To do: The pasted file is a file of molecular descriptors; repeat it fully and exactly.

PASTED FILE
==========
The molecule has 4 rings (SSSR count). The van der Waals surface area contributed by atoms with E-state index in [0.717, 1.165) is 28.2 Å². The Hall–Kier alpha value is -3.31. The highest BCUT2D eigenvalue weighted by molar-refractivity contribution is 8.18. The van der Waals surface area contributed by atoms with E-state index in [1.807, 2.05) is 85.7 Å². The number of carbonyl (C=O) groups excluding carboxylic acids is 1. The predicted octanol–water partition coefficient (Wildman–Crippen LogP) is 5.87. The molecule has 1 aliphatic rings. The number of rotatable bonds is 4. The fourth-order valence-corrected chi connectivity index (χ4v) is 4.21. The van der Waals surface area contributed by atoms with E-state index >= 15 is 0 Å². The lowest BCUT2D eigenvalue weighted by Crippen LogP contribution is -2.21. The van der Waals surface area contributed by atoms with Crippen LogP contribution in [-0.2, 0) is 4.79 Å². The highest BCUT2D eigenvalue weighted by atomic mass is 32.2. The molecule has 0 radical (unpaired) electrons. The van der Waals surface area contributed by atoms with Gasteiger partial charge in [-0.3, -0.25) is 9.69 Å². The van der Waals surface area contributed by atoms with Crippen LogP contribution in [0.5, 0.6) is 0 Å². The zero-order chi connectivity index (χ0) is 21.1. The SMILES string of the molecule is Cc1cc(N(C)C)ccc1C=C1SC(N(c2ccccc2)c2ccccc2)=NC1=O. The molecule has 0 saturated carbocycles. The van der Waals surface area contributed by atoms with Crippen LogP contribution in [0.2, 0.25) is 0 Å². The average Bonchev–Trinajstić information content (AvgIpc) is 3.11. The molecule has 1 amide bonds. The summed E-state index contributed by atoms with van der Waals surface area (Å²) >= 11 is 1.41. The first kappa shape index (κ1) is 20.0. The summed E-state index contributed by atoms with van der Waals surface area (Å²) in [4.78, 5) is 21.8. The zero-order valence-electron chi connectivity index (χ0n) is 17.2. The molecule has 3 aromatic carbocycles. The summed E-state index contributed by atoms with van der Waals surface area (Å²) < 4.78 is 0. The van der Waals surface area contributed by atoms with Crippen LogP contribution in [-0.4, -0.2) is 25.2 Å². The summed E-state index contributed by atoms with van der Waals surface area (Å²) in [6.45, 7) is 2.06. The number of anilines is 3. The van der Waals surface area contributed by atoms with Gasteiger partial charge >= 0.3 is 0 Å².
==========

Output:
The molecule has 4 rings (SSSR count). The van der Waals surface area contributed by atoms with E-state index in [0.717, 1.165) is 28.2 Å². The Hall–Kier alpha value is -3.31. The highest BCUT2D eigenvalue weighted by molar-refractivity contribution is 8.18. The van der Waals surface area contributed by atoms with E-state index in [1.807, 2.05) is 85.7 Å². The number of carbonyl (C=O) groups excluding carboxylic acids is 1. The predicted octanol–water partition coefficient (Wildman–Crippen LogP) is 5.87. The molecule has 1 aliphatic rings. The number of rotatable bonds is 4. The fourth-order valence-corrected chi connectivity index (χ4v) is 4.21. The van der Waals surface area contributed by atoms with E-state index >= 15 is 0 Å². The lowest BCUT2D eigenvalue weighted by Crippen LogP contribution is -2.21. The van der Waals surface area contributed by atoms with Crippen LogP contribution in [-0.2, 0) is 4.79 Å². The highest BCUT2D eigenvalue weighted by atomic mass is 32.2. The molecule has 0 radical (unpaired) electrons. The van der Waals surface area contributed by atoms with Gasteiger partial charge in [-0.3, -0.25) is 9.69 Å². The van der Waals surface area contributed by atoms with Crippen LogP contribution in [0.5, 0.6) is 0 Å². The zero-order chi connectivity index (χ0) is 21.1. The SMILES string of the molecule is Cc1cc(N(C)C)ccc1C=C1SC(N(c2ccccc2)c2ccccc2)=NC1=O. The molecule has 0 saturated carbocycles. The van der Waals surface area contributed by atoms with Crippen LogP contribution in [0.2, 0.25) is 0 Å². The average Bonchev–Trinajstić information content (AvgIpc) is 3.11. The molecule has 1 amide bonds. The summed E-state index contributed by atoms with van der Waals surface area (Å²) >= 11 is 1.41. The first kappa shape index (κ1) is 20.0. The summed E-state index contributed by atoms with van der Waals surface area (Å²) in [4.78, 5) is 21.8. The zero-order valence-electron chi connectivity index (χ0n) is 17.2. The molecule has 3 aromatic carbocycles. The summed E-state index contributed by atoms with van der Waals surface area (Å²) < 4.78 is 0. The van der Waals surface area contributed by atoms with Crippen LogP contribution in [-0.4, -0.2) is 25.2 Å². The summed E-state index contributed by atoms with van der Waals surface area (Å²) in [6.45, 7) is 2.06. The number of anilines is 3. The van der Waals surface area contributed by atoms with Gasteiger partial charge >= 0.3 is 0 Å².